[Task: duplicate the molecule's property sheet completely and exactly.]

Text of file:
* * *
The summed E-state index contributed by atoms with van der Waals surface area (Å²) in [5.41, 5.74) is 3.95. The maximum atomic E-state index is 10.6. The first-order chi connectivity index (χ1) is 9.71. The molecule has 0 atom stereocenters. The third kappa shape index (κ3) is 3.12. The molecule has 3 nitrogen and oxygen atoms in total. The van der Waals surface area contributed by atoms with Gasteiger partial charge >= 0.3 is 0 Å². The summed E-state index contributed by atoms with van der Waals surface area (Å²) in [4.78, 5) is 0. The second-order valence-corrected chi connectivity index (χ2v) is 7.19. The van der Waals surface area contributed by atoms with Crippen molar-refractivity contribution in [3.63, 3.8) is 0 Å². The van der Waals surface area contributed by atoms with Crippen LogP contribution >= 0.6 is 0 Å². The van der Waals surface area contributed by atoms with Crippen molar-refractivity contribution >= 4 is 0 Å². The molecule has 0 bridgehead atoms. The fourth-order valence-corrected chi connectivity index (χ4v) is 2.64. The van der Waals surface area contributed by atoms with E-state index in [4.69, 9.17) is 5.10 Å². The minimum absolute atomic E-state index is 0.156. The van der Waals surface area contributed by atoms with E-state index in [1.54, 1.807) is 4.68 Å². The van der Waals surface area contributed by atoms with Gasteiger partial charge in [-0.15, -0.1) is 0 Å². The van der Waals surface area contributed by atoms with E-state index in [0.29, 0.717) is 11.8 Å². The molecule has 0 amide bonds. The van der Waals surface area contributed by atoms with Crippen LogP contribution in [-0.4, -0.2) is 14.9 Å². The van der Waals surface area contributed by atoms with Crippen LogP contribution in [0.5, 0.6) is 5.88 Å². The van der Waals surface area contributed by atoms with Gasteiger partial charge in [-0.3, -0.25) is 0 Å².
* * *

The summed E-state index contributed by atoms with van der Waals surface area (Å²) in [5.41, 5.74) is 3.95. The maximum atomic E-state index is 10.6. The first-order chi connectivity index (χ1) is 9.71. The molecule has 0 atom stereocenters. The third kappa shape index (κ3) is 3.12. The molecule has 3 nitrogen and oxygen atoms in total. The van der Waals surface area contributed by atoms with Gasteiger partial charge >= 0.3 is 0 Å². The summed E-state index contributed by atoms with van der Waals surface area (Å²) in [4.78, 5) is 0. The second-order valence-corrected chi connectivity index (χ2v) is 7.19. The van der Waals surface area contributed by atoms with Crippen molar-refractivity contribution in [3.63, 3.8) is 0 Å². The van der Waals surface area contributed by atoms with Crippen LogP contribution >= 0.6 is 0 Å². The van der Waals surface area contributed by atoms with Crippen molar-refractivity contribution >= 4 is 0 Å². The molecule has 0 bridgehead atoms. The fourth-order valence-corrected chi connectivity index (χ4v) is 2.64. The van der Waals surface area contributed by atoms with E-state index in [4.69, 9.17) is 5.10 Å². The minimum absolute atomic E-state index is 0.156. The van der Waals surface area contributed by atoms with E-state index in [1.54, 1.807) is 4.68 Å². The van der Waals surface area contributed by atoms with Gasteiger partial charge in [-0.15, -0.1) is 0 Å². The van der Waals surface area contributed by atoms with E-state index in [0.29, 0.717) is 11.8 Å². The molecule has 0 amide bonds. The van der Waals surface area contributed by atoms with Crippen LogP contribution in [-0.4, -0.2) is 14.9 Å². The van der Waals surface area contributed by atoms with Crippen LogP contribution in [0.5, 0.6) is 5.88 Å². The van der Waals surface area contributed by atoms with Gasteiger partial charge in [-0.3, -0.25) is 0 Å².